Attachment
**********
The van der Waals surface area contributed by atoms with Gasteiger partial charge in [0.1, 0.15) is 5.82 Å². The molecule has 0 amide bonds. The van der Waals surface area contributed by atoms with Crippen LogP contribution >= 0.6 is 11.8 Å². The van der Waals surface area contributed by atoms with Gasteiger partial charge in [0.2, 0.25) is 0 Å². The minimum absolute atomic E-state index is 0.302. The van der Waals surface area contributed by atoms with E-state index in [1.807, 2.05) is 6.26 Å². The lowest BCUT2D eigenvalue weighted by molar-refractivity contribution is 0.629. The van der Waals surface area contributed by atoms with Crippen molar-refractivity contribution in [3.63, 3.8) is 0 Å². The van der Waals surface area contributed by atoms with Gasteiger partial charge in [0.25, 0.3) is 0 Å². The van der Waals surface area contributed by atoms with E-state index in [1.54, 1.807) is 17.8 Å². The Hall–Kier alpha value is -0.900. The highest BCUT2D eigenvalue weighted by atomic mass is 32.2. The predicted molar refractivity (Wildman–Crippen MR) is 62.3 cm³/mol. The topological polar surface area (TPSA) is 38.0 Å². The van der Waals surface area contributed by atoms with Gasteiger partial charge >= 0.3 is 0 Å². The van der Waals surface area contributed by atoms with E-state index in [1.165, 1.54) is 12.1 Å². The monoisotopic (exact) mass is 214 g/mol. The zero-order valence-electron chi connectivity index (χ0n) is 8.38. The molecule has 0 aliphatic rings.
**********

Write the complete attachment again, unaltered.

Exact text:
The van der Waals surface area contributed by atoms with Gasteiger partial charge in [0.1, 0.15) is 5.82 Å². The molecule has 0 amide bonds. The van der Waals surface area contributed by atoms with Crippen LogP contribution >= 0.6 is 11.8 Å². The van der Waals surface area contributed by atoms with Gasteiger partial charge in [0.2, 0.25) is 0 Å². The minimum absolute atomic E-state index is 0.302. The van der Waals surface area contributed by atoms with E-state index in [1.807, 2.05) is 6.26 Å². The lowest BCUT2D eigenvalue weighted by molar-refractivity contribution is 0.629. The van der Waals surface area contributed by atoms with Crippen molar-refractivity contribution in [3.63, 3.8) is 0 Å². The van der Waals surface area contributed by atoms with Gasteiger partial charge in [0.25, 0.3) is 0 Å². The van der Waals surface area contributed by atoms with E-state index in [1.54, 1.807) is 17.8 Å². The Hall–Kier alpha value is -0.900. The highest BCUT2D eigenvalue weighted by atomic mass is 32.2. The predicted molar refractivity (Wildman–Crippen MR) is 62.3 cm³/mol. The topological polar surface area (TPSA) is 38.0 Å². The van der Waals surface area contributed by atoms with Gasteiger partial charge >= 0.3 is 0 Å². The van der Waals surface area contributed by atoms with E-state index in [1.165, 1.54) is 12.1 Å². The monoisotopic (exact) mass is 214 g/mol. The zero-order valence-electron chi connectivity index (χ0n) is 8.38. The molecule has 0 aliphatic rings.